- Behind The Image: Suffocating Plastic
Photography student Sarah Sturm shares the experience behind her winning image from Canon Light Awards LIVE: Adelaide.
My email pinged. It was from my teacher at university—all I read was, “…awards…Canon…let me know by 4pm.” I replied, “Sign me up.”
Over the next few hours I had a deeper look into what happens at Canon Light Awards LIVE. To say I was excited for Toby Burrows’ commercial photography masterclass is an understatement. Burrows engages audiences using his fine art photography—which is where I hope to take my career after university. His style feels familiar—it draws me in.
During the masterclass I could feel my ideas spinning together in my head, weaving together like knitted jumpers. Each one being plucked and pulled, questioned, examined, loose strands being yanked.
“The fear of putting something out there that’s controversial is in itself brave.”
These words, spoken by Burrows, filled me with confidence and stuck in my mind during what was to come.
In the fleeting moment we were shown the brief —which we would have only 24 hours to complete—I decided three things:
One—The shoot would have to be done at night due to lack of time.
Two—I’m not promoting plastic bottles. As an aspiring environmental photographer it wouldn’t look good.
Three—This challenge is workable.
Night came like a whisper. By this time I was collecting a stash of plastic bottles, bags, and light sources, and shuttling them out into our old laundry.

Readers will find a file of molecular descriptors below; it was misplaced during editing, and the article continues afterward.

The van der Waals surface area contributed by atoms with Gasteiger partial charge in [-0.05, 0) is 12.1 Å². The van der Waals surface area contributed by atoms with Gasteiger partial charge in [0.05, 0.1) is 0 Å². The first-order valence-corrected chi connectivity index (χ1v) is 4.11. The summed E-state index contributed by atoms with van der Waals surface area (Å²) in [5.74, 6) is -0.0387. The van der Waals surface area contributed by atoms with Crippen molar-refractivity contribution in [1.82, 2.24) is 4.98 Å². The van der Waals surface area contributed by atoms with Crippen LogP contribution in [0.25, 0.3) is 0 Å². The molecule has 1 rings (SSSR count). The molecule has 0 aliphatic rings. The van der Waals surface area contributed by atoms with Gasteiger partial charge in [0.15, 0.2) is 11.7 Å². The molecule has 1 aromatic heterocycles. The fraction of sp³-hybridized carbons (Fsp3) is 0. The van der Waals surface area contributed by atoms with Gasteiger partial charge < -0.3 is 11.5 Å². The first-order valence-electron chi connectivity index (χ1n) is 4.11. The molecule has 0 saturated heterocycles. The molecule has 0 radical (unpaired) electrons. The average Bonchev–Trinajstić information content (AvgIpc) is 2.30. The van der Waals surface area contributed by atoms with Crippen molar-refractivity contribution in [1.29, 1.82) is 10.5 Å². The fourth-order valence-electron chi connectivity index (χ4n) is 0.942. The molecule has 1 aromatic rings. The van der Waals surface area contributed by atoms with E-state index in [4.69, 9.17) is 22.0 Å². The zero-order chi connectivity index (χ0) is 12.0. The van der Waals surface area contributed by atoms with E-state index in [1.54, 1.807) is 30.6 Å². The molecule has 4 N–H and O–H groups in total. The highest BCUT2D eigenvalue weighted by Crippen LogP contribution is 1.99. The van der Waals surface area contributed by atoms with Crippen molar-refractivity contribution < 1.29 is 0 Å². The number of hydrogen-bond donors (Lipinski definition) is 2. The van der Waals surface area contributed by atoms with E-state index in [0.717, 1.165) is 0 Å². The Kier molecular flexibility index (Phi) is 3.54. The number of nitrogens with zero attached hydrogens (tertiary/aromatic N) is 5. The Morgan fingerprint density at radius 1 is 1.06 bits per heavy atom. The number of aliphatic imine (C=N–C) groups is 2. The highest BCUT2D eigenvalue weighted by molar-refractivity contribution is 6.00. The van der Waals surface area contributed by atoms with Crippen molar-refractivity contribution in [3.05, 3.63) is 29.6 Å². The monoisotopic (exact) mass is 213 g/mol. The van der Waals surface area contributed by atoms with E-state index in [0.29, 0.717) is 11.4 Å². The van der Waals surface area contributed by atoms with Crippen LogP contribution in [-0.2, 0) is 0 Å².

I remembered Burrow’s suggesting we play with light. Following his advice I blew up a clear plastic bag, and held it up to the source, discovering it acted as a wonderful diffuser. I learnt to be patient with the light, to play with it as if it were clay, let it shape my work.
By midnight I had the shot. My back ached from squeezing under a sink to get the low angles. My arms were cramped from holding my gear to get the high angles. My head was pounding from consistently questioning, “Is this enough?” I didn’t expect it would be so draining—after all I’m a uni student. We live on all nighters!
It was emotional. I wanted to cry, purely from relief it was over. But, I was afraid of what people would say about my image the next day.
All too soon I was sitting in my seat the following day, shuddering at all the worst-case outcomes, which were unfolding in my head.
Then it happened. Half the room echoed with laughter, the rest gasped. With one quick glance I saw, sure enough, it was my image staring back at me. Everything stopped.
The moment I met my work face-to-face—as Burrows called my name—was the most surreal moment of my career.
If you’d told me I was going to be a finalist in Canon Light Awards LIVE, I would’ve probably laughed and turned on my heels, exiting stage left.
To those who hope to take part in this experience I can’t urge you enough. Not only does the Masterclass make the experience worthwhile on its own, but it pushes you, challenges your photography, helps you find the creases and iron them out. Chase that light, and don’t let judgement hold you back.
Visit Sarah's instagram to view more of her work.
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